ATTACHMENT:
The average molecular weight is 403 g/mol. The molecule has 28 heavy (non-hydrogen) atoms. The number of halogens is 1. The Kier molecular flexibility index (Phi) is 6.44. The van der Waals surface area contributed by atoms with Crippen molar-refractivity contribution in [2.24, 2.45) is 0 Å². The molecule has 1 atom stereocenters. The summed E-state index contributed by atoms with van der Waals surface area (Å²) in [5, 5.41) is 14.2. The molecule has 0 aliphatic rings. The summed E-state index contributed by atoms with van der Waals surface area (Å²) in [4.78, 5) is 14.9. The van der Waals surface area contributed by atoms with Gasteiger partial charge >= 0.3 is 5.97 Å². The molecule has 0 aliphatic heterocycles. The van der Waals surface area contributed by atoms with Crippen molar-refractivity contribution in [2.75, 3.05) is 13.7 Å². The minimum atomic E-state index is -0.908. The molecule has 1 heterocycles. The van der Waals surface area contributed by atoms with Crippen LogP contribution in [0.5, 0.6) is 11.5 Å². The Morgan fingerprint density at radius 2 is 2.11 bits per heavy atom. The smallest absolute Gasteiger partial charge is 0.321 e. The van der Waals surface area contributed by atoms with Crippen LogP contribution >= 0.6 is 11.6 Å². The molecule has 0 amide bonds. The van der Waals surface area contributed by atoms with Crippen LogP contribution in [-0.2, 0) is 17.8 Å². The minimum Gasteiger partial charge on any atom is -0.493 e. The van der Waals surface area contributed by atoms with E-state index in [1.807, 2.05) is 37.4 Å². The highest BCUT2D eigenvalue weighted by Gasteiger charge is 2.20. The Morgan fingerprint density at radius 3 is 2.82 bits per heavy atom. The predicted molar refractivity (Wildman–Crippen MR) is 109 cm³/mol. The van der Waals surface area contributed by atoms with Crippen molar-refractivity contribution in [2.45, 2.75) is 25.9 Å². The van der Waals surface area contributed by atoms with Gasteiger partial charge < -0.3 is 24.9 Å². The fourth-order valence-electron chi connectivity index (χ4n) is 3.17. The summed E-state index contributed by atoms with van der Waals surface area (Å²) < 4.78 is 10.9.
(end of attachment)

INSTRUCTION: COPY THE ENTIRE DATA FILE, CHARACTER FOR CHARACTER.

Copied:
The average molecular weight is 403 g/mol. The molecule has 28 heavy (non-hydrogen) atoms. The number of halogens is 1. The Kier molecular flexibility index (Phi) is 6.44. The van der Waals surface area contributed by atoms with Crippen molar-refractivity contribution in [2.24, 2.45) is 0 Å². The molecule has 1 atom stereocenters. The summed E-state index contributed by atoms with van der Waals surface area (Å²) in [5, 5.41) is 14.2. The molecule has 0 aliphatic rings. The summed E-state index contributed by atoms with van der Waals surface area (Å²) in [4.78, 5) is 14.9. The van der Waals surface area contributed by atoms with Gasteiger partial charge >= 0.3 is 5.97 Å². The molecule has 0 aliphatic heterocycles. The van der Waals surface area contributed by atoms with Crippen molar-refractivity contribution in [2.75, 3.05) is 13.7 Å². The minimum atomic E-state index is -0.908. The molecule has 1 heterocycles. The van der Waals surface area contributed by atoms with Crippen LogP contribution in [0.5, 0.6) is 11.5 Å². The Morgan fingerprint density at radius 2 is 2.11 bits per heavy atom. The smallest absolute Gasteiger partial charge is 0.321 e. The van der Waals surface area contributed by atoms with Crippen LogP contribution >= 0.6 is 11.6 Å². The molecule has 0 amide bonds. The van der Waals surface area contributed by atoms with Crippen LogP contribution in [-0.2, 0) is 17.8 Å². The minimum Gasteiger partial charge on any atom is -0.493 e. The van der Waals surface area contributed by atoms with E-state index in [1.807, 2.05) is 37.4 Å². The highest BCUT2D eigenvalue weighted by Gasteiger charge is 2.20. The Morgan fingerprint density at radius 3 is 2.82 bits per heavy atom. The predicted molar refractivity (Wildman–Crippen MR) is 109 cm³/mol. The van der Waals surface area contributed by atoms with Crippen molar-refractivity contribution in [2.45, 2.75) is 25.9 Å². The van der Waals surface area contributed by atoms with Gasteiger partial charge < -0.3 is 24.9 Å². The fourth-order valence-electron chi connectivity index (χ4n) is 3.17. The summed E-state index contributed by atoms with van der Waals surface area (Å²) < 4.78 is 10.9.